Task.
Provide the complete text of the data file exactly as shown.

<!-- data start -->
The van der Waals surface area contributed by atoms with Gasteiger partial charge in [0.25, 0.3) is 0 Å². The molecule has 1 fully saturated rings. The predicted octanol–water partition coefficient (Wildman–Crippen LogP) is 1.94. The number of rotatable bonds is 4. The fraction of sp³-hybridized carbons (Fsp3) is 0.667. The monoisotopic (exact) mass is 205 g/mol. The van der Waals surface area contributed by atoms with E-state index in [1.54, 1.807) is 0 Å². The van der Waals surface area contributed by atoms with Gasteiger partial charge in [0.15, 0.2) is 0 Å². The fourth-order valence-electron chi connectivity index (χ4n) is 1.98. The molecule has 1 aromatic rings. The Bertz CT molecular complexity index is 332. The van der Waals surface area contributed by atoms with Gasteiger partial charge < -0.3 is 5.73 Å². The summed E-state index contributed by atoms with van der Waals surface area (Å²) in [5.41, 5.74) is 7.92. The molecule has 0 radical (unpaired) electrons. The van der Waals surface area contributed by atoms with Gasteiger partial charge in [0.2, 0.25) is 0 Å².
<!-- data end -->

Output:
The van der Waals surface area contributed by atoms with Gasteiger partial charge in [0.25, 0.3) is 0 Å². The molecule has 1 fully saturated rings. The predicted octanol–water partition coefficient (Wildman–Crippen LogP) is 1.94. The number of rotatable bonds is 4. The fraction of sp³-hybridized carbons (Fsp3) is 0.667. The monoisotopic (exact) mass is 205 g/mol. The van der Waals surface area contributed by atoms with E-state index in [1.54, 1.807) is 0 Å². The van der Waals surface area contributed by atoms with Gasteiger partial charge in [0.15, 0.2) is 0 Å². The fourth-order valence-electron chi connectivity index (χ4n) is 1.98. The molecule has 1 aromatic rings. The Bertz CT molecular complexity index is 332. The van der Waals surface area contributed by atoms with Gasteiger partial charge < -0.3 is 5.73 Å². The summed E-state index contributed by atoms with van der Waals surface area (Å²) in [5.41, 5.74) is 7.92. The molecule has 0 radical (unpaired) electrons. The van der Waals surface area contributed by atoms with Gasteiger partial charge in [0.2, 0.25) is 0 Å².